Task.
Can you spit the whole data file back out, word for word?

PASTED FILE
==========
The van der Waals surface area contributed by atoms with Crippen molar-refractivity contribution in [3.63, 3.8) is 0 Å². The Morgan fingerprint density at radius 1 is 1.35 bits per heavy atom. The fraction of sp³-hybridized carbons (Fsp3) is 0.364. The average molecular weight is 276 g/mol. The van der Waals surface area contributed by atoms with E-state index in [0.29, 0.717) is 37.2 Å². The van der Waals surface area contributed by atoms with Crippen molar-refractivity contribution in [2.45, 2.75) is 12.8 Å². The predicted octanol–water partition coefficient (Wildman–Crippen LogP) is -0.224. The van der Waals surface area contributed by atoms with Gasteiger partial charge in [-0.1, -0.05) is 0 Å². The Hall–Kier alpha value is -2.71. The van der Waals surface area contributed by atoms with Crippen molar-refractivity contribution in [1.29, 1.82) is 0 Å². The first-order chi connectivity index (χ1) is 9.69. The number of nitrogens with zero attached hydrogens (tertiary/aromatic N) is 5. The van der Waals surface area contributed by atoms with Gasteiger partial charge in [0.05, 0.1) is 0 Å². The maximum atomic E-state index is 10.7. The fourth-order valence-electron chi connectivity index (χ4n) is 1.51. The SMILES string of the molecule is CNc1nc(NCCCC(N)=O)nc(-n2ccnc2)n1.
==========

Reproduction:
The van der Waals surface area contributed by atoms with Crippen molar-refractivity contribution in [3.63, 3.8) is 0 Å². The Morgan fingerprint density at radius 1 is 1.35 bits per heavy atom. The fraction of sp³-hybridized carbons (Fsp3) is 0.364. The average molecular weight is 276 g/mol. The van der Waals surface area contributed by atoms with E-state index in [0.29, 0.717) is 37.2 Å². The van der Waals surface area contributed by atoms with Crippen molar-refractivity contribution in [2.45, 2.75) is 12.8 Å². The predicted octanol–water partition coefficient (Wildman–Crippen LogP) is -0.224. The van der Waals surface area contributed by atoms with Gasteiger partial charge in [-0.1, -0.05) is 0 Å². The Hall–Kier alpha value is -2.71. The van der Waals surface area contributed by atoms with Crippen molar-refractivity contribution in [1.29, 1.82) is 0 Å². The first-order chi connectivity index (χ1) is 9.69. The number of nitrogens with zero attached hydrogens (tertiary/aromatic N) is 5. The van der Waals surface area contributed by atoms with Gasteiger partial charge in [0.05, 0.1) is 0 Å². The maximum atomic E-state index is 10.7. The fourth-order valence-electron chi connectivity index (χ4n) is 1.51. The SMILES string of the molecule is CNc1nc(NCCCC(N)=O)nc(-n2ccnc2)n1.